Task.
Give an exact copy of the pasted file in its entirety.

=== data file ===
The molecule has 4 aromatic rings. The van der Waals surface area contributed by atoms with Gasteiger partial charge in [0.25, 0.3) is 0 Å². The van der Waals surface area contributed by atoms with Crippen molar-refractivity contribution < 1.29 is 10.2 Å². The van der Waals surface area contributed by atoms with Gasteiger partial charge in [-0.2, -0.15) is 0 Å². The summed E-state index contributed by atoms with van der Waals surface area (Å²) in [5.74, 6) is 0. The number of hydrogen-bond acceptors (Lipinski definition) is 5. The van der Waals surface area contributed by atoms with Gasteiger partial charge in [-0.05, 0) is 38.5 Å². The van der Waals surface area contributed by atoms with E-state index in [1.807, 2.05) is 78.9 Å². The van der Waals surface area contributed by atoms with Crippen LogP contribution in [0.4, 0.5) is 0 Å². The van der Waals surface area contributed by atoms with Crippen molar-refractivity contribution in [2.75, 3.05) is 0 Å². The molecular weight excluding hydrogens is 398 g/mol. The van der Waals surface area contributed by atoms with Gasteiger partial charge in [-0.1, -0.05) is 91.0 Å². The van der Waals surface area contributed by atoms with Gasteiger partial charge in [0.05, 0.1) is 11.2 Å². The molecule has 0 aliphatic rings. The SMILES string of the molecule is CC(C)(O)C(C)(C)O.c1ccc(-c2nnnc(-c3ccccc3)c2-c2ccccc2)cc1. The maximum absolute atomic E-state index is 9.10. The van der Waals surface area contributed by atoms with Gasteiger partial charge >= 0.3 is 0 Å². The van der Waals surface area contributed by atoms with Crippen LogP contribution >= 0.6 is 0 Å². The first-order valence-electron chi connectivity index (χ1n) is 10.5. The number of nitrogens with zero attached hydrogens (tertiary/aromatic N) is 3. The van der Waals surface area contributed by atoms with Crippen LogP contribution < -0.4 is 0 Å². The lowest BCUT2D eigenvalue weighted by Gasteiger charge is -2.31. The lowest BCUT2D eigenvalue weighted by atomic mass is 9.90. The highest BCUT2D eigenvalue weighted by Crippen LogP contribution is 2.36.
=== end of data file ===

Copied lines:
The molecule has 4 aromatic rings. The van der Waals surface area contributed by atoms with Gasteiger partial charge in [0.25, 0.3) is 0 Å². The van der Waals surface area contributed by atoms with Crippen molar-refractivity contribution < 1.29 is 10.2 Å². The van der Waals surface area contributed by atoms with Gasteiger partial charge in [-0.2, -0.15) is 0 Å². The summed E-state index contributed by atoms with van der Waals surface area (Å²) in [5.74, 6) is 0. The number of hydrogen-bond acceptors (Lipinski definition) is 5. The van der Waals surface area contributed by atoms with Gasteiger partial charge in [-0.05, 0) is 38.5 Å². The van der Waals surface area contributed by atoms with E-state index in [1.807, 2.05) is 78.9 Å². The van der Waals surface area contributed by atoms with Crippen LogP contribution in [0.4, 0.5) is 0 Å². The van der Waals surface area contributed by atoms with Crippen molar-refractivity contribution in [2.75, 3.05) is 0 Å². The molecular weight excluding hydrogens is 398 g/mol. The van der Waals surface area contributed by atoms with Gasteiger partial charge in [-0.1, -0.05) is 91.0 Å². The van der Waals surface area contributed by atoms with Gasteiger partial charge in [0.05, 0.1) is 11.2 Å². The molecule has 0 aliphatic rings. The SMILES string of the molecule is CC(C)(O)C(C)(C)O.c1ccc(-c2nnnc(-c3ccccc3)c2-c2ccccc2)cc1. The maximum absolute atomic E-state index is 9.10. The van der Waals surface area contributed by atoms with Gasteiger partial charge >= 0.3 is 0 Å². The van der Waals surface area contributed by atoms with Crippen LogP contribution >= 0.6 is 0 Å². The first-order valence-electron chi connectivity index (χ1n) is 10.5. The number of nitrogens with zero attached hydrogens (tertiary/aromatic N) is 3. The van der Waals surface area contributed by atoms with Crippen LogP contribution < -0.4 is 0 Å². The lowest BCUT2D eigenvalue weighted by Gasteiger charge is -2.31. The lowest BCUT2D eigenvalue weighted by atomic mass is 9.90. The highest BCUT2D eigenvalue weighted by Crippen LogP contribution is 2.36.